Hi, my name is Molly, and I'm here to talk to you about some really heavy sh*t (literally). Because I'm discussing sensitive (and potentially gross) subjects like IBS and mental illness, I feel like I owe you a warning. You deserve to know what you're getting yourself into by reading this, so here's my content warning:

In this article, I'll be talking about my experience with depression, anxiety, eating disorders, and IBS. This will involve discussions of hopelessness, sadness, numbness, general anxiety, panic attacks, constipation, diarrhea, intestinal cramping, gas pains, binge-eating, starving myself, self-hatred, exercise addiction, among other things.

If reading about any of these things will trigger you in any way, please click away from this article. I'm here to spread awareness and de-stigmatize these conditions, not to set off a relapse. If reading about my health journey triggers you at any time, please stop reading and do what you need to do to take care of yourself. 

Now that's out of the way, let's get into my story!

Part One: My Mental Struggle

Molly Gallagher

Because I've been in therapy and on medication for some time, I've come a really long way in my ability to manage my symptoms on a daily basis. For example, I fell asleep in class several times a day last year from the fatigue caused by my depression, but now I rarely fall asleep in class. 

However, I'd be lying if I said that my depression, anxiety, and eating disorder don't have an impact on me almost every day.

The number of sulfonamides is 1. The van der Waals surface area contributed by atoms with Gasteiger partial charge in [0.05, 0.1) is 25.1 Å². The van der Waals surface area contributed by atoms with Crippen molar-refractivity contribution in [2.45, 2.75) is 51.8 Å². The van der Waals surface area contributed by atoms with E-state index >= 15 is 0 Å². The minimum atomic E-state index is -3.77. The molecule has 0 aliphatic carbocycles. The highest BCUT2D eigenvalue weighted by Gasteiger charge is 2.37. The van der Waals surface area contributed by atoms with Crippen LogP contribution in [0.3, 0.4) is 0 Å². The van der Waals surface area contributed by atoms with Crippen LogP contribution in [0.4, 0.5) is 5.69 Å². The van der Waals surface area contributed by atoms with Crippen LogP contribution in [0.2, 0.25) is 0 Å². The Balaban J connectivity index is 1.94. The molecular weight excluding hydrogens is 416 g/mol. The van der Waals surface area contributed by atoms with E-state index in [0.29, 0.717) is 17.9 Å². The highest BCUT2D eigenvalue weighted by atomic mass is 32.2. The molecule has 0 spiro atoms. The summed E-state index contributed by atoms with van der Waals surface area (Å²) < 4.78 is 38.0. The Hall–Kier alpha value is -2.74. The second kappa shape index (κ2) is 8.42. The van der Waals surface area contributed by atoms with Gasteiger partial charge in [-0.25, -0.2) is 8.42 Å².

Molly Gallagher

I get really stressed out if my daily routine is interrupted—not being able to walk as much, workout for the same amount of time, or eat something different than I had expected. These seemingly trivial things can send me spiraling down the rabbit hole of anxiety or even trigger a panic attack.

Even simple social interactions are very stressful for me. I often feel like a stranger in my own body, unsure how "normal" people talk to their friends or how I'm "supposed to" behave in a social setting. Walking into a room of people scares me, causes me to tense up, increases my heart rate, and sometimes triggers nervous sweating.

When I'm having a full-blown anxious episode, my chest feels tight, I feel like I can't breathe, and my head feels like it is filled with static. I feel like I have to think about everything, but I can't focus on anything. All I want to do is curl up in a ball and scream and cry.

The picture below represents how my anxiety makes me feel–like my head is filled with a nonstop loud noise. I'd describe it as aggressive static, but the "AAAAAA" in the picture shows it pretty effectively.

Molly Gallagher

Because I take antidepressants and have been going to therapy for quite some time, I have my depression largely under control. I sometimes even feel it dissipate entirely for a little while, which feels like a huge weight lifted off of my shoulders.

However, my depression is still a huge part of my life. Even if I'm having fun with my friends,  I occasionally feel my mental well-being "turn off." Out of nowhere, I'll feel myself disconnect from the moment, overanalyze all my interactions, and start to feel numb. I'm not sure what triggers this, but it definitely sucks.